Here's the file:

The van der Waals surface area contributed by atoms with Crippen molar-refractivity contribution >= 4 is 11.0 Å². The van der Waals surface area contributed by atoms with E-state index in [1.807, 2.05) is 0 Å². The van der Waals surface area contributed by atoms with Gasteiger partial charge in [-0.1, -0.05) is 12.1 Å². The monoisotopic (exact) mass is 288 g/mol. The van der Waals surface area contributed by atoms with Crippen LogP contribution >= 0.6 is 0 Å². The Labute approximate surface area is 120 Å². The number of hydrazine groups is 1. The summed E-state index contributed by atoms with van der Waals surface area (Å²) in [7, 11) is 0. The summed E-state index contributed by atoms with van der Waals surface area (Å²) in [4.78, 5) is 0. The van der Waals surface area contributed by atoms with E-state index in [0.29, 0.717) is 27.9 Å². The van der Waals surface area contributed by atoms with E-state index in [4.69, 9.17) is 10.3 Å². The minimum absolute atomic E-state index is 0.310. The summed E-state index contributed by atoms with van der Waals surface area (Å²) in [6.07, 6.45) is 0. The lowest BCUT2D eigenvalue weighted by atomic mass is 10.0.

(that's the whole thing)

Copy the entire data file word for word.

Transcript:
The van der Waals surface area contributed by atoms with Crippen molar-refractivity contribution >= 4 is 11.0 Å². The van der Waals surface area contributed by atoms with E-state index in [1.807, 2.05) is 0 Å². The van der Waals surface area contributed by atoms with Gasteiger partial charge in [-0.1, -0.05) is 12.1 Å². The monoisotopic (exact) mass is 288 g/mol. The van der Waals surface area contributed by atoms with Crippen LogP contribution >= 0.6 is 0 Å². The Labute approximate surface area is 120 Å². The number of hydrazine groups is 1. The summed E-state index contributed by atoms with van der Waals surface area (Å²) in [7, 11) is 0. The summed E-state index contributed by atoms with van der Waals surface area (Å²) in [4.78, 5) is 0. The van der Waals surface area contributed by atoms with E-state index in [0.29, 0.717) is 27.9 Å². The van der Waals surface area contributed by atoms with E-state index in [4.69, 9.17) is 10.3 Å². The minimum absolute atomic E-state index is 0.310. The summed E-state index contributed by atoms with van der Waals surface area (Å²) in [6.07, 6.45) is 0. The lowest BCUT2D eigenvalue weighted by atomic mass is 10.0.